Episcopal Church welcomes you All are welcome to find a spiritual home in the Episcopal Church.  By all, we mean ALL, no exceptions. We believe in “radical welcome.” As a body, Church of the Nativity is fully loyal to and supportive of the Episcopal Church.

Church of the Nativity is a parish of the Diocese of North Carolina, one of 109 dioceses in 16 nations and three regions of the Episcopal Church.  The Episcopal Church is part of the worldwide Anglican Communion, and traces its heritage to the beginnings of Christianity. The Church has members in the United States, as well as in Colombia, the Dominican Republic, Ecuador, Austria, Belgium, France, Germany, Italy, Switzerland, Haiti, Honduras, Micronesia, Puerto Rico, Taiwan, Venezuela, and the Virgin Islands. Our liturgy retains ancient structure and traditions, and is celebrated in many languages.

The Presiding Bishop of the Episcopal Church is elected by all Bishops for a term of  nine years. In 2015, The Most. Rev. Michael B. Curry was elected the 27th Presiding Bishop of the Episcopal Church. He is the first African-American to be a Presiding Bishop of the Episcopal Church. He had served for the previous 13 years as our beloved Bishop of North Carolina. He is chief pastor to the Episcopal Church’s 2.4 million members in 16 countries and 109 dioceses.

In a given area, parishes and missions make up a diocese, headed by a bishop. All clergy and lay delegates from all congregations meet annually in convention to conduct the business of the diocese. The convention elects the Bishop to serve until death or retirement. The Diocese of North Carolina is now in the midst of a search for the next Bishop to head the Diocese. For more information about our Diocese, go to http://www.episdionc.org/.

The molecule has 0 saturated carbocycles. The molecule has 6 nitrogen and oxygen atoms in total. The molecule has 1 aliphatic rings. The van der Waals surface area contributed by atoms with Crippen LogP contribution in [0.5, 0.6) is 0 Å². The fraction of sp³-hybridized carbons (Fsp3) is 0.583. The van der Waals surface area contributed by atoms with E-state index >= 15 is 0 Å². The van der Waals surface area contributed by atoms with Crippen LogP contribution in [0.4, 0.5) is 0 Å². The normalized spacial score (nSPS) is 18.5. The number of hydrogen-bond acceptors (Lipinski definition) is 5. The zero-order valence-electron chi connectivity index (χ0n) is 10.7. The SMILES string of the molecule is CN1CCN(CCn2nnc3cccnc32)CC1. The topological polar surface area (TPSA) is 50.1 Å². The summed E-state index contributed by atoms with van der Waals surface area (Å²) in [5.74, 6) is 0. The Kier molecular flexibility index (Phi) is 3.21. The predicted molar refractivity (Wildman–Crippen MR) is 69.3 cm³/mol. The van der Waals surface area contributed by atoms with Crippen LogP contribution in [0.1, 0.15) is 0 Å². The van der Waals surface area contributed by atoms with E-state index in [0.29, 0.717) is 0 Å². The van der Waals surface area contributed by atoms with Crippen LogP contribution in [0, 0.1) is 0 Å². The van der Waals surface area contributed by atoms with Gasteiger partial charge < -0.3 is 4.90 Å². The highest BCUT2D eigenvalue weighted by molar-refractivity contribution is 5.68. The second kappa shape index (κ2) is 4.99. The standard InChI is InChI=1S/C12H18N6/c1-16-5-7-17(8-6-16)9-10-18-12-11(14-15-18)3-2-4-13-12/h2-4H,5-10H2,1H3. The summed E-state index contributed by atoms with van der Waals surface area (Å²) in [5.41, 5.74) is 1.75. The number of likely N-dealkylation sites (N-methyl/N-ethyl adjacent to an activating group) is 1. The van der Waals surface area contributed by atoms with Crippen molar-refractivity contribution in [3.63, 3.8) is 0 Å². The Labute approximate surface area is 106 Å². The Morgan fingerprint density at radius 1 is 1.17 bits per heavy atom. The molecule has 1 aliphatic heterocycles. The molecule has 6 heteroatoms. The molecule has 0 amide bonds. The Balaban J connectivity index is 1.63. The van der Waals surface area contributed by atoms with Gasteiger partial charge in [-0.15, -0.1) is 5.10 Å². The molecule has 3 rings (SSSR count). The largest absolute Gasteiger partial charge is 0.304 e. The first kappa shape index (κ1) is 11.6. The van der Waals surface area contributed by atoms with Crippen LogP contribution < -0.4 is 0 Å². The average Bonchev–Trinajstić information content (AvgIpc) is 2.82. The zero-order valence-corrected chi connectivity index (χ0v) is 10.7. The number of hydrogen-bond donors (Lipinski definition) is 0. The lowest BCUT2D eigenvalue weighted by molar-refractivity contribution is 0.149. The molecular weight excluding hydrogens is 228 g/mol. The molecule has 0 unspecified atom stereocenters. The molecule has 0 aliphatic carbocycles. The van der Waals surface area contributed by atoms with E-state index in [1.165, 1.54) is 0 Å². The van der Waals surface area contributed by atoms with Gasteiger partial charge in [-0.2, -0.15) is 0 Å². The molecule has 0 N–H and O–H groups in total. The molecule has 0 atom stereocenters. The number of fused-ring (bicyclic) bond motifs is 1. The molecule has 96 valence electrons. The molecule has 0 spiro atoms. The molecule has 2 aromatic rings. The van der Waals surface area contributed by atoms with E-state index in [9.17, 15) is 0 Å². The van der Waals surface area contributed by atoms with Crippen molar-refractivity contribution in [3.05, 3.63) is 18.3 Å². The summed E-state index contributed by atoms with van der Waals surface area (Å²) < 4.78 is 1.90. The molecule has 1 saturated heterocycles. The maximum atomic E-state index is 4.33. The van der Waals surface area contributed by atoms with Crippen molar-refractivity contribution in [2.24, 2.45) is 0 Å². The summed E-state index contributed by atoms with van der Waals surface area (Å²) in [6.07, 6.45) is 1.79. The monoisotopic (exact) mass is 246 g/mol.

Bishops are elected by clergy and lay delegates at a Diocese Convention and must be approved by all Bishops of the Episcopal Church before being installed. Each self-supporting congregation (parish) elects its lay governing board (Vestry) for temporal affairs and its rector as spiritual leader. Congregations that are not self-supporting (missions) are directed by the bishop of the area.

The Episcopal Church website glossary defines the sources of authority as a balance between scripture, tradition, and reason. These three are characterized as a “three-legged stool” which will topple if any one overbalances the other. It also notesThe Anglican balancing of the sources of authority…has been associated with the Anglican affinity for seeking the mean between extremes and living the via media. It has also been associated with the Anglican willingness to tolerate and comprehend opposing viewpoints instead of imposing tests of orthodoxy or resorting to heresy trials.”

Go to www.espiscopalchurch.org for a fuller explanation.